21 actions to take to prevent fire
21Actions to take to prevent Fire
  • Keep smoke doors closed
  • Do not obstruct escape corridors
  • Store fire risk materials correctly
  • Control wastes.
22 radiation

Very heavily controlled by the HSE and the Environment Agency. Specific laws relating to the use, storage and disposal of radioactive materials.

  • Use is restricted to controlled areas.
  • Only authorised persons permitted to use radiation.
  • All use must be recorded, and all wastes controlled.
  • Very specific Local Rules are in force.
  • Good technique main protection against contamination.
23 waste
  • Many accidents are caused by incorrect disposal of wastes.
  • Wastes must be segregated by law.
  • University has strict rules.
  • Errors put others at risk.
24 getting help
24Getting help

Assistance within the School.

  • Project Supervisor
  • School Safety Officer
  • Biological Safety Supervisor
  • Radiation Protection Supervisor

The Safety Office website www.safety.ncl.ac.uk

or you can call the Safety Office on 6274

25 legal duties
25Legal duties


  • duty of one individual to another - “Duty of Care”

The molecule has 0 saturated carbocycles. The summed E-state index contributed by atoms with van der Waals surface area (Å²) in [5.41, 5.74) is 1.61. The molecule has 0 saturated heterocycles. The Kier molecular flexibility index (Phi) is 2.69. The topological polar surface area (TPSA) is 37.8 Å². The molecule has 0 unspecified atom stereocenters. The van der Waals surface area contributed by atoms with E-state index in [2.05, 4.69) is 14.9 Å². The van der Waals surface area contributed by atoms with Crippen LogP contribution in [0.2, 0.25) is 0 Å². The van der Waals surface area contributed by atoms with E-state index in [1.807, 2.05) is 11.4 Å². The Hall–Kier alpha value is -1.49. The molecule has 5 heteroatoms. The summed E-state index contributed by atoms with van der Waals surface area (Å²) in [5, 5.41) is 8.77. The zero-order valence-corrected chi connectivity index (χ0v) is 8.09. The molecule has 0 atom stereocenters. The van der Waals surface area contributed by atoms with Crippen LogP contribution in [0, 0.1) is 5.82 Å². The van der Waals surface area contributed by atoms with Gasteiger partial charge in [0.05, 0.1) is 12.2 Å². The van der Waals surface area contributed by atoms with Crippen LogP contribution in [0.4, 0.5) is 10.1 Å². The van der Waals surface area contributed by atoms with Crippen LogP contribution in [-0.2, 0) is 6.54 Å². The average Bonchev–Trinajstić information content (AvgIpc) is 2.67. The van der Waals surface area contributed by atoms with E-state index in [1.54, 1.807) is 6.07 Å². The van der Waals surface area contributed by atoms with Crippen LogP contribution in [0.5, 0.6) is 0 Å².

• Criminal Law
  • duty between individual and the state
26 the costs of failure
26The costs of failure
  • Health and safety law is Criminal Law
  • Failure to manage health and safety can result in:
  • prosecution, fines and imprisonment
  • compensation claims
  • loss of output or service
  • replacement costs
  • loss of reputation
27 cases of note
27Cases of note
  • Mr RE Hill – Asbestos
  • UCL London - Sharps box
  • Birmingham University - Lab Safety Regulations
  • January 2006 – A University fined £70,000 following an accident
28 any questions
28Any Questions

If you have any questions on general Health and Safety issues please go to your School Safety Officer.

If you have questions about this presentation please come to the front and ask them before I go.

If you want to attend any of the University Safety Office training courses please book using the form on the USO website at www.safety.ncl.ac.uk

courses available include
Courses available include

Accident and Investigation - Basic Fire Training -

Basic Health & Safety - Biological Safety -

Chemical Safety Training - Cryogenics Safety Training -

Disposable Gloves - Emergencies - EVAC Chairs -

Gas Safety – Laboratory - Gas Cylinder Safety - GM Safety -

Safety Awareness - Health & Safety Law -

Health & Safety Management - Portable Appliance Testing -

Radiation Worker Safety Training - Risk Assessment -

Safety Signs and their interpretation